Shortly after founding my company, I met visionary and my now business partner, Sean Shoja, the owner of “Il Sogno Italiano,” in Downtown San Diego’s Gaslamp District. Sean, a longtime successful restaurateur for more than 25 years, wanted to create a venue post-Covid that reached all of the senses and touched the heart though food and music. He saw Covid’s end as a great opportunity to bring people together and uplift the San Diego community—creating joy as the main focus and intention after a year of the world suffering together. In Febru-ary, I received a formal invitation to consult and begin curating a fine dining music experience and transform “Il Sogno Italiano,” (“The Italian Dream”), into a music club. (This came as a welcoming endeavor after successful-ly having run “Sachas Supper Club” the last seven years and creating California’s first pop-up music and dining experience which was voted the Best Music & Nightlife venue on the San Diego A-list.) We started with music on the weekends and have now graduated from two to seven nights a week, employing a rather large roster of world-class entertainers who grace our stage nightly. The atmosphere is warm and inviting and reminiscent of old San Diego in the days of Mister A’s dating back to the Alessios; one might say it is heartwarming Italian. Quickly we have become the hottest fine dining and music venue in the Gaslamp and we hope to capture the spot of Best Live Music Venue in San Diego. We have musicians coming to perform from Palm Springs, Los Angeles, Las Vegas and as far as Paris. It has been a wonderful start to a beautiful journey and “Il Sogno Ital-iano” hopes to soon start ticketed shows for other touring artists. In the fall we are partnering with David Ben-nett, General Director of the San Diego Opera, for some fun surprises. San Diego is ready and open for the arts and Sean and I are working very hard to bring you a slice of what you might hear in New York, Paris, or London to our own backyard here in San Diego’s Gaslamp.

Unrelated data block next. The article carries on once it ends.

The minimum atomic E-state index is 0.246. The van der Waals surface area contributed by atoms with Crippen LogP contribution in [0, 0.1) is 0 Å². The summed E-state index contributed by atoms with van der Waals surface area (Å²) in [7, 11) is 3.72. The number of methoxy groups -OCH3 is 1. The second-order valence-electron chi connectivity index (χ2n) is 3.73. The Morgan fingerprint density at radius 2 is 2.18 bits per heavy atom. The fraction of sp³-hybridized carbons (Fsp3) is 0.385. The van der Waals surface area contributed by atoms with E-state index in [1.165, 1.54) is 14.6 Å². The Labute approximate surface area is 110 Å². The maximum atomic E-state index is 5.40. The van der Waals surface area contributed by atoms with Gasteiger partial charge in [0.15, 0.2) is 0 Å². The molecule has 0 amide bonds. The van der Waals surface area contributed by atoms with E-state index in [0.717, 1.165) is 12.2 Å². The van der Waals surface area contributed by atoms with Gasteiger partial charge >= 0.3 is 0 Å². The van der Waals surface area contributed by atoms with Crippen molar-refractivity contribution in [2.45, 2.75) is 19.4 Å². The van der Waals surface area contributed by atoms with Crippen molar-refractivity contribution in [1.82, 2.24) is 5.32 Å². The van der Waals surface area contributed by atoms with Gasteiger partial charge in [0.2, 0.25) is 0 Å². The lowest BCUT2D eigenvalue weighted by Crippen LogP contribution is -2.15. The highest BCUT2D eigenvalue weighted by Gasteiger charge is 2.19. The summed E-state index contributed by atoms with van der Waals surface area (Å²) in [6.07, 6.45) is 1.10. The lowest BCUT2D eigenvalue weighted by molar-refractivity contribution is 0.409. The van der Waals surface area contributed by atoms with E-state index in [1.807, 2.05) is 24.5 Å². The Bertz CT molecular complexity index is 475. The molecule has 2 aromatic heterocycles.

Personally, I have several new recording projects on the horizon. We just recorded an homage to Nancy Wilson in Los Angeles at East West Studios, and I am simultaneously working on a project in New York with John di Martino in Spanish, French, and Italian. The fall brings me back to Paris to work on a passionate new CD with my new partnership with friend Vincent Bessiers who founded the extraordinary Jazz Label “Jazz and People.” The album, entitled “Grandiose, the Music of Michel Legrand,” will be a great homage to one my favorite com-posers and showcase the talents of five legendary and up-and-coming pianists in France that I have the great honor of recording with, including amazing artists such as Jacky Terasson, Stephane Belmondo, Franck Amsal-lem, Geraud Portal, Tony Tixier, and Laurent Courthaliac. I am quite excited to resume that project as Covid cut it short at the beginning of what was to be an epic morceau, as they say in French, of a dream coming to fruition.
I want to wish everyone reading this a wonderful and prosperous year and new normalcy as Covid leaves us. May you all prosper and find success and joy in all you do.
— Tom Cesarini is the executive director and founder of Convivio and also serves as the Italian honorary consul in San Diego. Convivio cultivates community and fellowship, advances Italian cultural identity, and fosters mul-ticultural awareness across myriad disciplines through education and research, social enrichment, and innova-tive programming. Visit: www.conviviosociety.org | Follow: @conviviosociety